This marked a return to Keynesian deficit spending and a period of renewed belief in nationalisation. But it is a false spring. A couple of pages further on, Dale explains (p.232):
“Even as I write, news reports are flagging the return of `the bonus culture´ in the big financial institutions and that the government is determined to return recently nationalized banks post-haste to private hands. In several European countries, meanwhile, there are plans afoot to impose onerous conditions upon welfare recipients and much talk of the need for more ´flexible` labour market and decentralized pay bargaining. Along such a route the march of market society appears, for the moment at least, to be continuing unabated. Taxes, it is true, will rise, but in large measure to cover the astronomical losses that states have assumed for bailing out banks and insurance companies. Having extended market freedoms that accelerated the accumulation of profits in corporate hands, their losses during the current crisis have been socialized by states. The chief beneficiary of governmental largesse has been the corporate sector, and the transfer of toxic assets from shareholders to taxpayers will be paid for by bitter austerity for years to come.” (emphasis added)
The conclusions cover 15 pages and add a welcome European perspective on the impact of neoliberalism on everyday life to the US perspective of Margaret Somers and Fred Block. For me this is a key difference, and is what Karl Polanyi has brought with him from the era of fascism and communism that provided the context for Polanyi’s view and understanding of the 1920s to 1940s. It has been badly needed and fills a crucial gap in our knowledge. This is what Dale writes about his own country, Britain: “Since Thatcher entered office Britain has forged an unassailable lead over its European neighbours on a range of indices” (p. 236). He lists the most prominent of these “successes”: prison population; the incarceration of children, levels of self-harm, anorexia and depression, citing Richard G. Wilkinson‘s work on income inequality, which varies with levels of stress, hostility towards fellow-citizens, violence and homicide, and inversely with indices of life expectancy, health, trust and participation in political and community life. He also cites a UNICEF 2007 survey of the wellbeing of children in 21 rich countries “which puts Britain in tail position, just behind the USA”. Dale concludes by noting that the observation of one Guardian columnist was that the “financial and economic crisis of 2008 was also a democratic crisis in which the people and their representatives have little or no control over what affects them directly.” I would add here that the Guardian had on 19 April an article on the UK’s highest rate of still-birth in Europe: http://www.theguardian.com/lifeandstyle/2014/apr/19/what-really-thinking-mother-stillborn-baby.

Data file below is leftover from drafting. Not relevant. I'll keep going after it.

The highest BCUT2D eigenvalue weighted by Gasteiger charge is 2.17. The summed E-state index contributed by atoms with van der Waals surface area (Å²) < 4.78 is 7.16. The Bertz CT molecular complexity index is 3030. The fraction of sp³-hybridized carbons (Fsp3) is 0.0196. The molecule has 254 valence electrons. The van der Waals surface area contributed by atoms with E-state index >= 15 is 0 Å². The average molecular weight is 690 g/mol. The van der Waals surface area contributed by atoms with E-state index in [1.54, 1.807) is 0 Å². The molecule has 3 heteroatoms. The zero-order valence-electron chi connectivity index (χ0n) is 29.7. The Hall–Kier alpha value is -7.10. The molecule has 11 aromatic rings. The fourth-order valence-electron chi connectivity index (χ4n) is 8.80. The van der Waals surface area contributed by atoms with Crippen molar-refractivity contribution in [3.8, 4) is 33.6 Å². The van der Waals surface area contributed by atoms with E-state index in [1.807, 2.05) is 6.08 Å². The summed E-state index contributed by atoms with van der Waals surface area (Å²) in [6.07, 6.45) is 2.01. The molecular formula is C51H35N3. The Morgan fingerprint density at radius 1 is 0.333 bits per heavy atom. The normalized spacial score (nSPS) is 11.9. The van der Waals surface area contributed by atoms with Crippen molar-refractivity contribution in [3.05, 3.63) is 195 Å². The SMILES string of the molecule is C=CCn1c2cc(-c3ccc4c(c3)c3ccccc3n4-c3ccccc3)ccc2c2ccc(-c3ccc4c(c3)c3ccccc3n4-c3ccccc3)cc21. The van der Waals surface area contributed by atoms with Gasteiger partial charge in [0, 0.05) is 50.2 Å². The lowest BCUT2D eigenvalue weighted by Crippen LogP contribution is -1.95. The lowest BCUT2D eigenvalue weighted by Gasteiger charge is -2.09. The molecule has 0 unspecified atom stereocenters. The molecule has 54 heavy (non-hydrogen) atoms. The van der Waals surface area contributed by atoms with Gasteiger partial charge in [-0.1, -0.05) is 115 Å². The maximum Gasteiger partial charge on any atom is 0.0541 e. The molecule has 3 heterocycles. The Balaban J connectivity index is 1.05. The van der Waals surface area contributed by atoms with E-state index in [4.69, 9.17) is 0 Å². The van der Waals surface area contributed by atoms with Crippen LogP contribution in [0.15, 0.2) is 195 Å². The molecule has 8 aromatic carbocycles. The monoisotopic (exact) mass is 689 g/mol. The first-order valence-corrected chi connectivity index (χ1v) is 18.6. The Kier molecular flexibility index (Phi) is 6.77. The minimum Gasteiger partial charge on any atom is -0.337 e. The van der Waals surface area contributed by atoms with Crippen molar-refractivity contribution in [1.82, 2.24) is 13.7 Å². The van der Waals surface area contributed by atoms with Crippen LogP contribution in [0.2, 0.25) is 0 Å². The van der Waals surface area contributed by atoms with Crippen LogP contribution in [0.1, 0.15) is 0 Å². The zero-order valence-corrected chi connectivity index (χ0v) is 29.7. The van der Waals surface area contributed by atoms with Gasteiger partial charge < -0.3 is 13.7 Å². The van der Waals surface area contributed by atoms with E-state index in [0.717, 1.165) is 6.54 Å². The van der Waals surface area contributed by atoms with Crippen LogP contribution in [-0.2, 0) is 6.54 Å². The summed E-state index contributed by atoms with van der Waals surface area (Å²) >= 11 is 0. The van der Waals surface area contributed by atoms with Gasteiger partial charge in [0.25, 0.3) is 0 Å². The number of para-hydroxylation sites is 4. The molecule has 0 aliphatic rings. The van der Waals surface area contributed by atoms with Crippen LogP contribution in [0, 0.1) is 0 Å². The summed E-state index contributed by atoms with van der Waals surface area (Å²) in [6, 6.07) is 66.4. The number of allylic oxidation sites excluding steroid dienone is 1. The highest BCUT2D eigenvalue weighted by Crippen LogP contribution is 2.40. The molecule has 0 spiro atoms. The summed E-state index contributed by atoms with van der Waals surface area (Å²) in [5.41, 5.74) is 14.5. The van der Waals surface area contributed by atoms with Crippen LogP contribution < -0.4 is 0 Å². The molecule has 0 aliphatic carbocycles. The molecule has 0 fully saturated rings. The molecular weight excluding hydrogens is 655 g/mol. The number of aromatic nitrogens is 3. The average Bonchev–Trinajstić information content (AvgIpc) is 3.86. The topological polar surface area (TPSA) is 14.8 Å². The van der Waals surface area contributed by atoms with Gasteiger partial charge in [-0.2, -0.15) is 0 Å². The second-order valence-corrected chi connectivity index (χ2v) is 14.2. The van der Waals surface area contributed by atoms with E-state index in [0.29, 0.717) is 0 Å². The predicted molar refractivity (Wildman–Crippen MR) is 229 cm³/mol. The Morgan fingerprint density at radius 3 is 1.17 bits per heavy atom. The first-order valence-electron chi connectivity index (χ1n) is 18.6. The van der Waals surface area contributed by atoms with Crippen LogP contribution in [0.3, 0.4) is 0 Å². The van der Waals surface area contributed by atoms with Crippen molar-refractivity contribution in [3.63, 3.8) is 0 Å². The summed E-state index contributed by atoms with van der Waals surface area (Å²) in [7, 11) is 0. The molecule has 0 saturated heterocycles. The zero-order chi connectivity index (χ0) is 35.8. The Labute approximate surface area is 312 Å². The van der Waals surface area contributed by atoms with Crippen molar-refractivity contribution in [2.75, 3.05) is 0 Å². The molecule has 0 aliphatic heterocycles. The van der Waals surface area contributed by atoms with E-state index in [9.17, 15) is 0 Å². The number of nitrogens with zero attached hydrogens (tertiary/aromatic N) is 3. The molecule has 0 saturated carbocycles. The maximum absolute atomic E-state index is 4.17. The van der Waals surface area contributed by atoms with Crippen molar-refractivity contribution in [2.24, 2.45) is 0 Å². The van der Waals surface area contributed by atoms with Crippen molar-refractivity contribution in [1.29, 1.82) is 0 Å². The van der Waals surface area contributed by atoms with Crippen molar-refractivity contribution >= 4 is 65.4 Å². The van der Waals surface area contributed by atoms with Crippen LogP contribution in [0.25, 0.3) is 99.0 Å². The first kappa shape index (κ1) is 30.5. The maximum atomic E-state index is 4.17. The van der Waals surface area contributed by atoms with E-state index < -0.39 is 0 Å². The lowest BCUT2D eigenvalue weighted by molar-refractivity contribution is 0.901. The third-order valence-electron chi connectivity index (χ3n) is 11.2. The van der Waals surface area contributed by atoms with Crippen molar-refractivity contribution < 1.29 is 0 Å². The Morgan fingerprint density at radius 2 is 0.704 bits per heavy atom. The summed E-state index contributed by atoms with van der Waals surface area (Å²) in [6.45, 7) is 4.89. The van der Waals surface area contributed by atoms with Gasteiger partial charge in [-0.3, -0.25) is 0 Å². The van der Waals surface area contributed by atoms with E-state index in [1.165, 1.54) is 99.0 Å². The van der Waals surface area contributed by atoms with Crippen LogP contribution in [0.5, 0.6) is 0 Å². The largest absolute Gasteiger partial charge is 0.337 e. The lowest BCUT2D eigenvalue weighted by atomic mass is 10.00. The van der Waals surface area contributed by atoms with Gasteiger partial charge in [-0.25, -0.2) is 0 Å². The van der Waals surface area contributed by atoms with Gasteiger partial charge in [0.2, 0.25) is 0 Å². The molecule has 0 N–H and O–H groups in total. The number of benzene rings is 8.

Dale concludes by pointing to the renaissance of interest in Polanyi as a measure of how much impact his 1944 book has had (at least in Europe) – and continues to have – on debates around issues that were dominant in the 1920s and 1930s. There was an equivalent in the USA, but taking its origin in The Great Society declared by President Johnson in 1964, just 2 weeks after Karl Polanyi died (though completely unrelated to Polanyi) which included the War on Poverty. Part of that was de-railed early by the Vietnam War, followed by other wars as the USA strove to establish allies and friendly states in Iraq, Afghanistan, Egypt, Libya and other countries where the Arab Spring has been trying to establish itself since 2013: “Anti-war Democrats complained that spending on the Vietnam War choked off the Great Society. While some of the programs have been eliminated or had their funding reduced, many of them, including Medicare, Medicaid, the Older Americans Act and federal education funding, continue to the present. The Great Society’s programs expanded under the administrations of Richard Nixon and Gerald Ford“ All of this took place as US global power began to enter its decline. But the big success of the US lay in the creation of the European Union, as described by Ambrose Evans-Pritchard in The Telegraph 14 years ago. Dale has written about this, too in his edited book First the Transition then the Crash. (see earlier post on this of 30 March 2014).